Shuck and Jive


Saturday, August 19, 2006

Earthrise



What are you doing, Earth, in heaven?
Tell me, what are you doing, Silent Earth?

--Giuseppe Ungaretri



I love this photo taken from the Apollo spacecraft. The world saw on their television screens in 1969 that the universe had flipped. Earth was heaven and heaven was Earth. Joseph Campbell discussed the implications for us in his essay, "The Moonwalk--The Outward Journey."

Of course, we knew this before 1969. We knew that Earth was not the center of the universe. Since Copernicus and Galileo, we knew that the universe of the ancients had vanished. But until we saw Earth rise from the perspective of our closest heavenly body, the moon, many of us could not feel the impact.

Where is heaven? Where is God? What is the meaning of it all? We are still reeling. We may for some time. Still, we dutifully recite the Apostle's Creed, a creed created when heaven and Earth were still in their "proper places."

A creed, that was created when heaven and Earth looked like this:



I believe in God, the Father Almighty,
the Creator of heaven and earth,
and in Jesus Christ, His only Son, our Lord:

Who was conceived of the Holy Spirit,
born of the Virgin Mary,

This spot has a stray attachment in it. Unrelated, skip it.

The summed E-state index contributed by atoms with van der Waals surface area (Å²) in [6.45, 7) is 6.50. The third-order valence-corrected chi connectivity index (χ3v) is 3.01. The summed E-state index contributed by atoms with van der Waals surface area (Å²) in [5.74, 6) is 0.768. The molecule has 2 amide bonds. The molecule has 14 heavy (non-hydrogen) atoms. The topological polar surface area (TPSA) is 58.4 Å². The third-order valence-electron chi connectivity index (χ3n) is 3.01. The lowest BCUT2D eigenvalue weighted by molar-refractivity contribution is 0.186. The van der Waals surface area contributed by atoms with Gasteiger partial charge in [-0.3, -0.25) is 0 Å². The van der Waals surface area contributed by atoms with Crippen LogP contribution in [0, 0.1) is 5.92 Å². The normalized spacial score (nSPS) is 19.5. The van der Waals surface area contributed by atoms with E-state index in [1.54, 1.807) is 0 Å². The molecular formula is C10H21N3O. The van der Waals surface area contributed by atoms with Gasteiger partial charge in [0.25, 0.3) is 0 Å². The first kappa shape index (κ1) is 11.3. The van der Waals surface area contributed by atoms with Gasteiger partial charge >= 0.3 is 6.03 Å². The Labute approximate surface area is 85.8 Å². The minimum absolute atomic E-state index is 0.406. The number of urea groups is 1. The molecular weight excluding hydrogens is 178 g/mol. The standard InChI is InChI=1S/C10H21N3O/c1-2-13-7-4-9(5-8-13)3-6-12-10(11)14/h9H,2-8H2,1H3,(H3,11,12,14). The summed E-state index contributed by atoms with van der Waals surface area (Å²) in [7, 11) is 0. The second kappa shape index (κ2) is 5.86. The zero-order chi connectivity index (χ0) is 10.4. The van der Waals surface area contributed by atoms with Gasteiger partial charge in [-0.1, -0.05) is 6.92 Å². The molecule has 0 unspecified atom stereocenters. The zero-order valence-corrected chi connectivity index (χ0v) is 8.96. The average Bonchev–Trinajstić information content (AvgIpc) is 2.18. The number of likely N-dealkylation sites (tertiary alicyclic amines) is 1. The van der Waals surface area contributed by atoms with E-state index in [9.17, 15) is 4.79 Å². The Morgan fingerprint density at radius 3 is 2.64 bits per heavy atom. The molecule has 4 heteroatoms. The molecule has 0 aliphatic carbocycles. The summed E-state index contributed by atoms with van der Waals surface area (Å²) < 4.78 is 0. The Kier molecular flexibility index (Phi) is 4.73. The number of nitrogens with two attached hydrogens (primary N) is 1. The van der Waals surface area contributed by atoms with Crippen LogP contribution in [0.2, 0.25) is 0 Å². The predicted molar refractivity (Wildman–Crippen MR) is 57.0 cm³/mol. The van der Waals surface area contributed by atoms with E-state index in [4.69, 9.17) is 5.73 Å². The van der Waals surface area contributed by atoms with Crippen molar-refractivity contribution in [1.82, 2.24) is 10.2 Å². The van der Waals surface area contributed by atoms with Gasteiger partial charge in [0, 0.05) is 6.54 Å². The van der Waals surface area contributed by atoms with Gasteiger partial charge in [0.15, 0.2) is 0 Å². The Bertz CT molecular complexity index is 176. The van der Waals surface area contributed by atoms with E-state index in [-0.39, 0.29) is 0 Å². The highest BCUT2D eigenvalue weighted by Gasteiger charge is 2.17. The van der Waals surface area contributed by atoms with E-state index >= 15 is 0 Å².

suffered under Pontius Pilate,
was crucified, died, and was buried.

He descended into hell.

The third day He arose again from the dead.

He ascended into heaven
and sits at the right hand of God the Father Almighty,
whence He shall come to judge the living and the dead.

I believe in the Holy Spirit, the holy *catholic church,
the communion of saints,
the forgiveness of sins,
the resurrection of the body,
and life everlasting.

Amen.

How have you reconciled this?
Do you say the creed?
Have you given up on the creed?
Have you found a way to say it?
What do you mean when you say it?
If it has meaning for you, what is it?

Many Blessings,
john



8 comments:

  1. Have I landed on another planet? How is it possible that you can be an ordained Presbyterian minister and hold the views you do? Thank goodness I'm surrounded by well-grounded people who know "hogwash" when they hear it.

    As to the Apostle's Creed, I say it all the time, and believe it. What's your problem?

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  2. That's a great drawing. :)

    "Descended into hell". "Ascended into heaven." Clearly that creed was conceived and written from a view of the universe that is quite different from what we know it to be today. The idea that hell is something that you "descend" to, or that heaven is something that you "ascend" to, comes from another time and place, and that terminology makes no literal sense anymore. Of course, a lot of the Bible doesn't make any literal sense either, but I have to admit that while the Bible is full of poetic metaphorical, or fictional language, a creed is in my view something different. It is supposed to be a literal expression of a truth claim, isn't it?

    I'll be honest. I can't actually reconcile this creed with what I believe. I know that Marcus Borg, for one, has said that he has no problem reciting creeds that he doesn't take literally. But it is not something I can do. I don't feel that I can be honest to myself by doing it.

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  3. A Creed I can say with honesty:

    I believe in the capacity for a God-presence in us all;